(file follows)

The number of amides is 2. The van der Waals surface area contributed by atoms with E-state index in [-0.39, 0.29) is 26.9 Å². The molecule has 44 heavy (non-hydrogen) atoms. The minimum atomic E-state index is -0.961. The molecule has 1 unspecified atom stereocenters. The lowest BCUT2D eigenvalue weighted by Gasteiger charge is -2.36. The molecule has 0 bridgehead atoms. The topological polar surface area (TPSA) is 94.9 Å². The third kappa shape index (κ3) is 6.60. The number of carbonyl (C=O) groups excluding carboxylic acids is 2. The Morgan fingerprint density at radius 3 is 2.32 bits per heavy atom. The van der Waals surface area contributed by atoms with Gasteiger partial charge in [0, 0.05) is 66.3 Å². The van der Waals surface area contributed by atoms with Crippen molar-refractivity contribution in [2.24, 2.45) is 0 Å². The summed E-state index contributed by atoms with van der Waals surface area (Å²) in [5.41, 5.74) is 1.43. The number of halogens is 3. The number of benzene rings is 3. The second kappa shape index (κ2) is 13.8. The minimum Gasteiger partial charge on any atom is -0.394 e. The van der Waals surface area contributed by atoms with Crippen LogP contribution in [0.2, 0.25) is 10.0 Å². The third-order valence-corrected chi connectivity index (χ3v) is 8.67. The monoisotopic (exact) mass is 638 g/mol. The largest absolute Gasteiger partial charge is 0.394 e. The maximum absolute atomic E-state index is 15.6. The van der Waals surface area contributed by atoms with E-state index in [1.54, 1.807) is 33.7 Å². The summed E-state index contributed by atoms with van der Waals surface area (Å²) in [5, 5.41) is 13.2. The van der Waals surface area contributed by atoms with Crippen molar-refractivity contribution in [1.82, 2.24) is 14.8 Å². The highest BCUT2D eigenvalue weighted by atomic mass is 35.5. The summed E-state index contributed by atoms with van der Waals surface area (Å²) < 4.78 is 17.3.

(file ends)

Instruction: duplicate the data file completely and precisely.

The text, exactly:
The number of amides is 2. The van der Waals surface area contributed by atoms with E-state index in [-0.39, 0.29) is 26.9 Å². The molecule has 44 heavy (non-hydrogen) atoms. The minimum atomic E-state index is -0.961. The molecule has 1 unspecified atom stereocenters. The lowest BCUT2D eigenvalue weighted by Gasteiger charge is -2.36. The molecule has 0 bridgehead atoms. The topological polar surface area (TPSA) is 94.9 Å². The third kappa shape index (κ3) is 6.60. The number of carbonyl (C=O) groups excluding carboxylic acids is 2. The Morgan fingerprint density at radius 3 is 2.32 bits per heavy atom. The van der Waals surface area contributed by atoms with Gasteiger partial charge in [0, 0.05) is 66.3 Å². The van der Waals surface area contributed by atoms with Crippen molar-refractivity contribution in [2.24, 2.45) is 0 Å². The summed E-state index contributed by atoms with van der Waals surface area (Å²) in [5.41, 5.74) is 1.43. The number of halogens is 3. The number of benzene rings is 3. The second kappa shape index (κ2) is 13.8. The minimum Gasteiger partial charge on any atom is -0.394 e. The van der Waals surface area contributed by atoms with Crippen LogP contribution in [0.2, 0.25) is 10.0 Å². The third-order valence-corrected chi connectivity index (χ3v) is 8.67. The monoisotopic (exact) mass is 638 g/mol. The largest absolute Gasteiger partial charge is 0.394 e. The maximum absolute atomic E-state index is 15.6. The van der Waals surface area contributed by atoms with E-state index in [1.54, 1.807) is 33.7 Å². The summed E-state index contributed by atoms with van der Waals surface area (Å²) in [5, 5.41) is 13.2. The van der Waals surface area contributed by atoms with Crippen molar-refractivity contribution in [1.82, 2.24) is 14.8 Å². The highest BCUT2D eigenvalue weighted by atomic mass is 35.5. The summed E-state index contributed by atoms with van der Waals surface area (Å²) < 4.78 is 17.3.